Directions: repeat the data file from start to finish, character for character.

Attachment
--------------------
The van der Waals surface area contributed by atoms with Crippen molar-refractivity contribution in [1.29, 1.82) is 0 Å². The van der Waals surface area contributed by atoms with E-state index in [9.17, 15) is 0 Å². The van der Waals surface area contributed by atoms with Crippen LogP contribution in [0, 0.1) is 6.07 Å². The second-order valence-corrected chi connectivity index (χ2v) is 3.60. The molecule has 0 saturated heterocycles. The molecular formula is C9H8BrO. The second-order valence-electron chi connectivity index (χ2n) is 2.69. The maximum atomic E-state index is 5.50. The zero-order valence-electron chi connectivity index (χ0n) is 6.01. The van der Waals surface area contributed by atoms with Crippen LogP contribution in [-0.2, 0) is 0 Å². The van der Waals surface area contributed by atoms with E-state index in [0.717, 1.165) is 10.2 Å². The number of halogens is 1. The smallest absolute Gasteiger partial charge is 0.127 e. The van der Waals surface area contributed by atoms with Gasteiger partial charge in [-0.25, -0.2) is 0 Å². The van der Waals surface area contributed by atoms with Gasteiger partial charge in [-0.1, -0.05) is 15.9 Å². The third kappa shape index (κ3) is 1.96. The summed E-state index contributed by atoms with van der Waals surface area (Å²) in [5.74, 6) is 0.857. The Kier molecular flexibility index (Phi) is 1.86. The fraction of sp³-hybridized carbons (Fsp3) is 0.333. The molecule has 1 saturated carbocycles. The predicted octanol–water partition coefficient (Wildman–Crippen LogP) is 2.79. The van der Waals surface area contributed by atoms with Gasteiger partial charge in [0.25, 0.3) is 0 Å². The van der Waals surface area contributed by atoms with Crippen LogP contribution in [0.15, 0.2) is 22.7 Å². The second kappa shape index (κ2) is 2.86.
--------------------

The van der Waals surface area contributed by atoms with Crippen molar-refractivity contribution in [1.29, 1.82) is 0 Å². The van der Waals surface area contributed by atoms with E-state index in [9.17, 15) is 0 Å². The van der Waals surface area contributed by atoms with Crippen LogP contribution in [0, 0.1) is 6.07 Å². The second-order valence-corrected chi connectivity index (χ2v) is 3.60. The molecule has 0 saturated heterocycles. The molecular formula is C9H8BrO. The second-order valence-electron chi connectivity index (χ2n) is 2.69. The maximum atomic E-state index is 5.50. The zero-order valence-electron chi connectivity index (χ0n) is 6.01. The van der Waals surface area contributed by atoms with Crippen LogP contribution in [-0.2, 0) is 0 Å². The van der Waals surface area contributed by atoms with E-state index in [0.717, 1.165) is 10.2 Å². The number of halogens is 1. The smallest absolute Gasteiger partial charge is 0.127 e. The van der Waals surface area contributed by atoms with Gasteiger partial charge in [-0.25, -0.2) is 0 Å². The van der Waals surface area contributed by atoms with Gasteiger partial charge in [-0.1, -0.05) is 15.9 Å². The third kappa shape index (κ3) is 1.96. The summed E-state index contributed by atoms with van der Waals surface area (Å²) in [5.74, 6) is 0.857. The Kier molecular flexibility index (Phi) is 1.86. The fraction of sp³-hybridized carbons (Fsp3) is 0.333. The molecule has 1 saturated carbocycles. The predicted octanol–water partition coefficient (Wildman–Crippen LogP) is 2.79. The van der Waals surface area contributed by atoms with Gasteiger partial charge in [0.25, 0.3) is 0 Å². The van der Waals surface area contributed by atoms with Crippen LogP contribution in [0.15, 0.2) is 22.7 Å². The second kappa shape index (κ2) is 2.86.